Who is to judge chosen lifestyle?

Letter to the Editor

Posted: Wednesday, January 03, 2007

Prejudice’s many definitions include “unreasonable hostile feelings toward or hostile opinions of a broad group of people.” Discrimination may be defined as “making an unreasonable distinction against a category of people.” And, hypocrisy can be defined as “a pretense of having a virtuous character and moral principles.”

I know very few people who will admit to personal prejudice, or who openly practice discrimination. But I know of many people who pretend to have virtuous character and moral principles.

Our U.S. Constitution, Bill of Rights and the Alaska Constitution all declare we are created equal. Sadly, in many ways, that isn’t true. Some are born destitute, some with terrible physical defects, syndromes and handicaps, and some are born heterosexual, bisexual, asexual or homosexual. The latter is not bad, per se, but if you were in that group, you would know prejudice, discrimination and hypocrisy, up close and personal.

There are those in our society, who believe homosexuality is a sinful, chosen lifestyle. Only a masochist (one who obtains gratification from self-imposed mental anguish and personal degradation) would choose such a lifestyle in today’s society. I do not know any masochists.

I believe the entire international debate on the rights of homosexuals could be helped by the choice of a few words in defining how couples are legally joined. Many religious groups and some states define “marriage” as the legal bond between a heterosexual man and woman. Since the term “marriage” has been used historically in that way, why not adopt “civil union” (not “marriage”) as the term and method for obtaining the legal bond for a gay couple?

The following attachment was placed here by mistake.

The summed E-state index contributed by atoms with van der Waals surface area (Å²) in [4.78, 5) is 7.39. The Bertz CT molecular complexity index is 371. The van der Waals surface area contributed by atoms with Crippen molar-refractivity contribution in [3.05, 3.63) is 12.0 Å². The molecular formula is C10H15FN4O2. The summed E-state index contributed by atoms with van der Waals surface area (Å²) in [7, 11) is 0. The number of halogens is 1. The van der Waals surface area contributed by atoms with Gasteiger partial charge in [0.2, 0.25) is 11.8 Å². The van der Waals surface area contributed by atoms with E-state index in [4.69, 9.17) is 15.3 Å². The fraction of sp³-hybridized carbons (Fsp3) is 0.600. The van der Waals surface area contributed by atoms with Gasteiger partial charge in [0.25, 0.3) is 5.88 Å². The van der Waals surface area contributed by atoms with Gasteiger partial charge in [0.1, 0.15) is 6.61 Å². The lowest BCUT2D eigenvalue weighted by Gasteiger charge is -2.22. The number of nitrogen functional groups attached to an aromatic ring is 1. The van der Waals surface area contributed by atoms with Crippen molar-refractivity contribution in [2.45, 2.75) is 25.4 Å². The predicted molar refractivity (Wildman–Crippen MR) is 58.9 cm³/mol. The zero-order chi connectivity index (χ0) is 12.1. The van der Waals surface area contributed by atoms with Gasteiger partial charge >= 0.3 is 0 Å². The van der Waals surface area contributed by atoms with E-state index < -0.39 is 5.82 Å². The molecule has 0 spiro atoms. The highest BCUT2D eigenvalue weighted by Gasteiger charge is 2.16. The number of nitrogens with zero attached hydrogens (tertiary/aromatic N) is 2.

For employment benefits (in the Alaska debate), gay couples would then be legally bound as a partnership, not as a husband (male) and wife (female), in the purview of the state courts, and in the purview of all who object to gays being described as “married.”

Our Bill of Rights talks of our right to life, liberty and the pursuit of happiness. Who among you would wantonly deprive another citizen of those rights? It also suggests, according to the dictates of conscience, there is a mutual duty for all of us to practice restraint, love and charity toward each other. Who among you is so virtuous that you feel you “can cast the first stone” to deny the constitutional rights of others?

For many, I think a little introspection and less judging of others would be in order. And for those of you who think your God is perfect, remember that he/she created gays too, maybe as a way to control the population explosion, genocide(s) and abuse of unwanted children our planet is experiencing?

Richard Hahn


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